A Compendium of Partial Differential Equation Models presents numerical methods and associated computer codes in Matlab for the solution of a spectrum of models expressed as partial differential equations (PDEs), one of the mostly widely used forms of mathematics in science and engineering. The authors focus on the method of lines (MOL), a well-established numerical procedure for all major classes of PDEs in which the boundary value partial derivatives are approximated algebraically by finite differences. This reduces the PDEs to ordinary differential equations (ODEs) and thus makes the computer code easy to understand, implement, and modify. Also, the ODEs (via MOL) can be combined with any other ODEs that are part of the model (so that MOL naturally accommodates ODE/PDE models). This book uniquely includes a detailed line-by-line discussion of computer code as related to the associated equations of the PDE model.
1. An introduction to the Method of Lines (MOL); 2. A one-dimensional, linear partial differential equation; 3. Green's function analysis; 4. Two nonlinear, variable coeffcient, inhomogeneous PDEs; 5. Euler, Navier-Stokes and Burgers equations; 6. The Cubic Schrödinger Equation (CSE); 7. The Korteweg-deVries (KdV) equation; 8. The linear wave equation; 9. Maxwell's equations; 10. Elliptic PDEs: Laplace's equation; 11. Three-dimensional PDE; 12. PDE with a mixed partial derivative; 13. Simultaneous, nonlinear, 2D PDEs in cylindrical coordinates; 14. Diffusion equation in spherical coordinates; Appendix 1: partial differential equations from conservation principles: the anisotropic diffusion equation; Appendix 2: order conditions for finite difference approximations; Appendix 3: analytical solution of nonlinear, traveling wave partial differential equations; Appendix 4: implementation of time varying boundary conditions; Appendix 5: the DSS library; Appendix 6: animating simulation results.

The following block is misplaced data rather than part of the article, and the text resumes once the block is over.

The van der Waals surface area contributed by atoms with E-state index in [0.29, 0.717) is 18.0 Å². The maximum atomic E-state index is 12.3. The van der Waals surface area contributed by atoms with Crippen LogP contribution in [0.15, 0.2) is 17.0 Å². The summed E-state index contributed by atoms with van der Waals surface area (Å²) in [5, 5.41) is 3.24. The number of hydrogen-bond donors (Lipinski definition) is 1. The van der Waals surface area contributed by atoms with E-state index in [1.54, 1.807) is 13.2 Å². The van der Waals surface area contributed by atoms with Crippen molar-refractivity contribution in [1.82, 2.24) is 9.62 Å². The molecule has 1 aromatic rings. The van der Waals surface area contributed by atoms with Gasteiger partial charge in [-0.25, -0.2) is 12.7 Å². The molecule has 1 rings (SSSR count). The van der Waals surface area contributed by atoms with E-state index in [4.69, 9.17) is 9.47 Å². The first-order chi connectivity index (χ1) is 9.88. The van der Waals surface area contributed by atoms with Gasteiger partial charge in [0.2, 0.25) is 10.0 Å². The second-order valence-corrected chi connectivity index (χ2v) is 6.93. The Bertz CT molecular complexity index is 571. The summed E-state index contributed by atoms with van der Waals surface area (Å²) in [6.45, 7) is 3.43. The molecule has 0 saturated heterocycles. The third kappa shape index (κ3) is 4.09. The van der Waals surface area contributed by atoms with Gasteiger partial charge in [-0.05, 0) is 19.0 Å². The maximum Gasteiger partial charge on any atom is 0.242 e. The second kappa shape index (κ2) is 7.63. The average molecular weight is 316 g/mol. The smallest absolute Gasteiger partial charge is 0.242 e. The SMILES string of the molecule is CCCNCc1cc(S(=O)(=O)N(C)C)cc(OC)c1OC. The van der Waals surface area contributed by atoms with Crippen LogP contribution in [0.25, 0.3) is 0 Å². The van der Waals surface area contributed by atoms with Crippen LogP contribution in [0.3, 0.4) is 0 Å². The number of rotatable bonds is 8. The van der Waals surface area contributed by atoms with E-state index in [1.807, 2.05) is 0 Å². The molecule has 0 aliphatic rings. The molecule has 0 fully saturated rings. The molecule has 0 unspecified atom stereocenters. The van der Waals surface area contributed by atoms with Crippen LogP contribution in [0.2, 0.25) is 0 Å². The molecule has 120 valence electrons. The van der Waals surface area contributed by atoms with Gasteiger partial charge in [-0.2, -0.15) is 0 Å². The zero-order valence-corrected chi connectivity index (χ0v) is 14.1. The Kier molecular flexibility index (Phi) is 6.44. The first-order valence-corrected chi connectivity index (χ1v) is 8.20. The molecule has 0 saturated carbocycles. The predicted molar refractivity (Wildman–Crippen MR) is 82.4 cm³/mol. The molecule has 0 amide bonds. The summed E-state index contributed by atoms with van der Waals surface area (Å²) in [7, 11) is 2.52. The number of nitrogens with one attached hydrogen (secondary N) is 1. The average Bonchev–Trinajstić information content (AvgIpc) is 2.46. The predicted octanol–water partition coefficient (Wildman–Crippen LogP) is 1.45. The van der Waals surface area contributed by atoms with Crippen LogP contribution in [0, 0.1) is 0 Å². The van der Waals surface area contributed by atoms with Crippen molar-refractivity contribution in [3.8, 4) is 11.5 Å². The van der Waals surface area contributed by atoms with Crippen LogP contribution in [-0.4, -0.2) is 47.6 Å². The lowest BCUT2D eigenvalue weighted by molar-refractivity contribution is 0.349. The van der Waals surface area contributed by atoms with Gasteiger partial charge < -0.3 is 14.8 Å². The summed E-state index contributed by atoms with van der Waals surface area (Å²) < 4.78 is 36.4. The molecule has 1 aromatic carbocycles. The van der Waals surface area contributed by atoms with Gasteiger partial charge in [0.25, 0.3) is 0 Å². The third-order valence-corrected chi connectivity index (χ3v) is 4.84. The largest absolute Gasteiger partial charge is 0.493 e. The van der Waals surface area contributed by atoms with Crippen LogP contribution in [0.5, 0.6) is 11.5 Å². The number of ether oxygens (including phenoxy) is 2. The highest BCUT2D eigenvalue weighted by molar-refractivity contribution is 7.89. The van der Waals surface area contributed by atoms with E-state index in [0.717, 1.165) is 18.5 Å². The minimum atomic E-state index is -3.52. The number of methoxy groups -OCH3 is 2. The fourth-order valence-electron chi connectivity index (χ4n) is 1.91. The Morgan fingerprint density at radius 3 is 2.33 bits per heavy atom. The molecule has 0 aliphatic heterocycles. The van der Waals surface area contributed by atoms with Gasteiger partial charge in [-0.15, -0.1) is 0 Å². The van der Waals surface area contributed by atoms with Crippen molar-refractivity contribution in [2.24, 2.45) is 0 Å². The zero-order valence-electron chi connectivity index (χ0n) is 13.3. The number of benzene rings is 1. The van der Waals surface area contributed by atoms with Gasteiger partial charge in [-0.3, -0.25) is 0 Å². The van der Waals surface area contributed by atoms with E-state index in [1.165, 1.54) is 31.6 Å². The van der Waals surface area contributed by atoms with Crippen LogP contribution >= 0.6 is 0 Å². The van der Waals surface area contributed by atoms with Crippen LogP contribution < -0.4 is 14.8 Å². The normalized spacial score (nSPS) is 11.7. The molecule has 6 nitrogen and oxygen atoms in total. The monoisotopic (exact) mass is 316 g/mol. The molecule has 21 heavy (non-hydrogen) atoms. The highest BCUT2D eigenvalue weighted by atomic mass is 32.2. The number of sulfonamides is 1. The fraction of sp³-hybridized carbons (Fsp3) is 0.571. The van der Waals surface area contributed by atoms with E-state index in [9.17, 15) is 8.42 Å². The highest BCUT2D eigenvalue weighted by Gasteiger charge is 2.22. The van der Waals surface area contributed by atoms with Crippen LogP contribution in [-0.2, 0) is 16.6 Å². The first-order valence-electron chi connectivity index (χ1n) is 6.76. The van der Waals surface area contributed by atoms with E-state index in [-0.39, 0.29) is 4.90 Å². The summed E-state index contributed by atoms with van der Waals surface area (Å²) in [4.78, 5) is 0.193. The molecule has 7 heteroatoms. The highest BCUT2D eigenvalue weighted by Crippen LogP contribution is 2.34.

"The book may provide a useful collection of most of the classical evolution equations in one spatial dimension together with a summary of their important properties, and numerical illustrations for those who seek an overview without the usual mathematical rigor."
Othmar Koch, Mathematical Reviews